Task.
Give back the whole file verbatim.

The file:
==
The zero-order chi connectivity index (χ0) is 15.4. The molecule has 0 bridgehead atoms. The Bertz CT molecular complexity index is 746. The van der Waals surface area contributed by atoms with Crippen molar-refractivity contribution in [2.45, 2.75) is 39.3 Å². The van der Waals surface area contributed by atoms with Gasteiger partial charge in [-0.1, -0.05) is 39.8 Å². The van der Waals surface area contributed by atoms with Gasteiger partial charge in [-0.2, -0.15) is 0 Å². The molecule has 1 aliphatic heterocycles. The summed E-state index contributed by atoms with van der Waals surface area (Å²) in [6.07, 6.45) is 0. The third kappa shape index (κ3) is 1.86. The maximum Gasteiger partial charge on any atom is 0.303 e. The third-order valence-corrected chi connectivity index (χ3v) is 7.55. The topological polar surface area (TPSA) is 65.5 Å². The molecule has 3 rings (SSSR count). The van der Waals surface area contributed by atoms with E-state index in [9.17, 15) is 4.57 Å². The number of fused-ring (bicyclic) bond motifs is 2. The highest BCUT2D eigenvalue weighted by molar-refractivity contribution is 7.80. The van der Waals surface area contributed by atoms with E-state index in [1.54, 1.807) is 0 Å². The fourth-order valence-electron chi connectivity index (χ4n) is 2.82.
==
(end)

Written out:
The zero-order chi connectivity index (χ0) is 15.4. The molecule has 0 bridgehead atoms. The Bertz CT molecular complexity index is 746. The van der Waals surface area contributed by atoms with Crippen molar-refractivity contribution in [2.45, 2.75) is 39.3 Å². The van der Waals surface area contributed by atoms with Gasteiger partial charge in [-0.1, -0.05) is 39.8 Å². The van der Waals surface area contributed by atoms with Gasteiger partial charge in [-0.2, -0.15) is 0 Å². The molecule has 1 aliphatic heterocycles. The summed E-state index contributed by atoms with van der Waals surface area (Å²) in [6.07, 6.45) is 0. The third kappa shape index (κ3) is 1.86. The maximum Gasteiger partial charge on any atom is 0.303 e. The third-order valence-corrected chi connectivity index (χ3v) is 7.55. The topological polar surface area (TPSA) is 65.5 Å². The molecule has 3 rings (SSSR count). The van der Waals surface area contributed by atoms with E-state index in [9.17, 15) is 4.57 Å². The number of fused-ring (bicyclic) bond motifs is 2. The highest BCUT2D eigenvalue weighted by molar-refractivity contribution is 7.80. The van der Waals surface area contributed by atoms with E-state index in [1.54, 1.807) is 0 Å². The fourth-order valence-electron chi connectivity index (χ4n) is 2.82.